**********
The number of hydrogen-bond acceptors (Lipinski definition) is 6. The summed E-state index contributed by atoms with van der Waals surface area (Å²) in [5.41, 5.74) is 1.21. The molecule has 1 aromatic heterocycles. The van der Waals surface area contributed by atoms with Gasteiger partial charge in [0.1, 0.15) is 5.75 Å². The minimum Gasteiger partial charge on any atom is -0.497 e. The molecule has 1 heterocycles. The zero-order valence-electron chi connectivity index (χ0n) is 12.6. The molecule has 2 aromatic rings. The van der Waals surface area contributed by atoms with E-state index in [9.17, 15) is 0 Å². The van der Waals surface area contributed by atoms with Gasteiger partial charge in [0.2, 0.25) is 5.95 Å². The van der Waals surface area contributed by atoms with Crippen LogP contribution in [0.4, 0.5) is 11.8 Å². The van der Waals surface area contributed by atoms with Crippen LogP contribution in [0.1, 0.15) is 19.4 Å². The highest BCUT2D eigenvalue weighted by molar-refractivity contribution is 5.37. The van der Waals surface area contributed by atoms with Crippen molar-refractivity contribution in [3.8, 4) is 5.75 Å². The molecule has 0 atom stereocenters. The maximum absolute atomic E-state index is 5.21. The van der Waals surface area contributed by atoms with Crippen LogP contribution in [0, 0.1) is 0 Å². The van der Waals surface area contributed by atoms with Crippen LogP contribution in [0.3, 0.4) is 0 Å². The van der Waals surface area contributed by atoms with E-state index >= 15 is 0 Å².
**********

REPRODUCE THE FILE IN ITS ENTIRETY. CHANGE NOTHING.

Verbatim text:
The number of hydrogen-bond acceptors (Lipinski definition) is 6. The summed E-state index contributed by atoms with van der Waals surface area (Å²) in [5.41, 5.74) is 1.21. The molecule has 1 aromatic heterocycles. The van der Waals surface area contributed by atoms with Gasteiger partial charge in [0.1, 0.15) is 5.75 Å². The minimum Gasteiger partial charge on any atom is -0.497 e. The molecule has 1 heterocycles. The zero-order valence-electron chi connectivity index (χ0n) is 12.6. The molecule has 2 aromatic rings. The van der Waals surface area contributed by atoms with E-state index in [9.17, 15) is 0 Å². The van der Waals surface area contributed by atoms with Gasteiger partial charge in [0.2, 0.25) is 5.95 Å². The van der Waals surface area contributed by atoms with Crippen LogP contribution in [0.4, 0.5) is 11.8 Å². The van der Waals surface area contributed by atoms with Crippen LogP contribution in [0.1, 0.15) is 19.4 Å². The highest BCUT2D eigenvalue weighted by molar-refractivity contribution is 5.37. The van der Waals surface area contributed by atoms with Crippen molar-refractivity contribution in [3.8, 4) is 5.75 Å². The molecule has 0 atom stereocenters. The maximum absolute atomic E-state index is 5.21. The van der Waals surface area contributed by atoms with Crippen LogP contribution in [0, 0.1) is 0 Å². The van der Waals surface area contributed by atoms with Crippen LogP contribution in [0.3, 0.4) is 0 Å². The van der Waals surface area contributed by atoms with E-state index >= 15 is 0 Å².